WHERE ID = 1;
  • DELETE FROM BLOGS WHERE ID = 25;

And with host variables:

  • EXEC SQL BEGIN DECLARE SECTION;
        SQL TYPE IS XML AS CLOB(4M) xml_data;
        long int id;
    EXEC SQL END DECLARE SECTION;
    id = 1;
    EXEC SQL SELECT XML_DATA INTO :xml_data FROM BLOGS WHERE ID = :id;
  • EXEC SQL BEGIN DECLARE SECTION; 
        SQL TYPE IS XML AS CLOB(4M) xml_data;
        long int id;
    EXEC SQL END DECLARE SECTION;
    strcpy(xml_data.data, "<root>updated xml document</root>"); 
    length= strlen(xml_data.data);
    id = 2;
    EXEC SQL UPDATE BLOGS SET XML_DATA = :xml_data WHERE ID = :id;

Notice that an XML document is treated as an integral element in all the operations above. The ID column is used to determine the appropriate document.

You might want to have more flexibility in your SQL statements than host variables can provide. Dynamic SQL can help in this situation. Let’s look at an example in the following paragraph.   

Dynamic SQL

If a program must use so many different types and structures of SQL statements that it cannot contain a model for each one, consider using dynamic SQL. 

Unlike static SQL statements, dynamic SQL statements cannot contain host variables. The only way to use host variables is to use parameter markers. A parameter marker is designated with a “?” sign within the prepare statement. When included in a CAST function, it is called “typed.” The second type of parameter marker, without the CAST function, is untyped.  Using the typed parameter marker is highly recommended. It is also more efficient. The following program modifies the previous example to insert an XML document with dynamic SQL:  

#include "stdio.h"
#include "string.h"

EXEC SQL INCLUDE SQLCA;           
EXEC SQL BEGIN DECLARE SECTION;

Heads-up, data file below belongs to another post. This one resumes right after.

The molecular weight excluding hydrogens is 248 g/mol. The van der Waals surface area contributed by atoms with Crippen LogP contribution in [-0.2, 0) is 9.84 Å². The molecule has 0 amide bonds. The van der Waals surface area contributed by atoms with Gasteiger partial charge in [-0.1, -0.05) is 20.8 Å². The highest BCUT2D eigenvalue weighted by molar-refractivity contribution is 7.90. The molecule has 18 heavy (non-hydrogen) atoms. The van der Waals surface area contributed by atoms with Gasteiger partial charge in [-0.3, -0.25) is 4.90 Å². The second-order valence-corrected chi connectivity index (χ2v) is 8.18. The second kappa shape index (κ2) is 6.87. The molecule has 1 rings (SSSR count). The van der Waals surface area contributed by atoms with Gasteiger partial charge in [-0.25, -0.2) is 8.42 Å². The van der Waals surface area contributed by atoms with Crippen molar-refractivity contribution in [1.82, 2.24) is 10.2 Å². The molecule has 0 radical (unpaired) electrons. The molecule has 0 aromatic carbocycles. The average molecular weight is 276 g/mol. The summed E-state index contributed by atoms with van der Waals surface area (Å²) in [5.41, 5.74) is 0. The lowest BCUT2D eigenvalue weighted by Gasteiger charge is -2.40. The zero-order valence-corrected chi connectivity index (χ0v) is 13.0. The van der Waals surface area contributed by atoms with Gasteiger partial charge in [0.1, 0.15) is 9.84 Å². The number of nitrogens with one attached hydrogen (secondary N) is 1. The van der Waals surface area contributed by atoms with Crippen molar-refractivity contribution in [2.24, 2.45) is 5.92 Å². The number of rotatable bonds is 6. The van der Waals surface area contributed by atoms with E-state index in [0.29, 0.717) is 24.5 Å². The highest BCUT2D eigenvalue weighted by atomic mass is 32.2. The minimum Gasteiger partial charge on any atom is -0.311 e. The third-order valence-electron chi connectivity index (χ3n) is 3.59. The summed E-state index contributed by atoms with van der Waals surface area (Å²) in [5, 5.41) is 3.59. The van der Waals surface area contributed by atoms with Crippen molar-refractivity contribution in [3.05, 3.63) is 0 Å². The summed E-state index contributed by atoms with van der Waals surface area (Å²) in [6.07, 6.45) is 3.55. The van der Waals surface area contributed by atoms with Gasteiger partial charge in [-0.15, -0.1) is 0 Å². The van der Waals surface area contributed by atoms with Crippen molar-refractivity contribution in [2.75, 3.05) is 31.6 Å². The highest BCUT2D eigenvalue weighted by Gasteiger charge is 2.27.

long int id;
    SQL TYPE IS CLOB(2M) stmt;         
    SQL TYPE IS XML AS CLOB(4M) xml_data;
EXEC SQL END DECLARE SECTION;
int main(void) {
    sprintf(stmt.data, "INSERT INTO BLOGS (XML_DATA) 
VALUES CAST(? AS CLOB(4M))"); 
    stmt.length = strlen(stmt.data);                               
    EXEC SQL PREPARE ins1 FROM :stmt;                              
    strcpy(xml_data.data, "<root>my xml document</root>");         
    xml_data.length= strlen(xml_data.data);                       
    EXEC SQL EXECUTE ins1 USING :xml_data;                        
    EXEC SQL COMMIT;                                               
    return(sqlca.sqlcode);                       
} //main

Conclusion

We have discussed how you can insert, retrieve, update, or delete an XML document in DB2 for z/OS using static and dynamic SQL. There are other methods which might be more effective in certain situations. What if you need to insert hundreds or even thousands of XML documents? What if you cannot hold the entire document in the memory? LOAD and UNLOAD utilities and file reference variables can be very helpful in those cases. We will discuss them in the next article.

References:

1 Comment
4 Likes

Very good introductory content.

April 13, 2016 06:11 AM by Nicolás R. Ascanio Pena


I like your comment , I'll do get other people.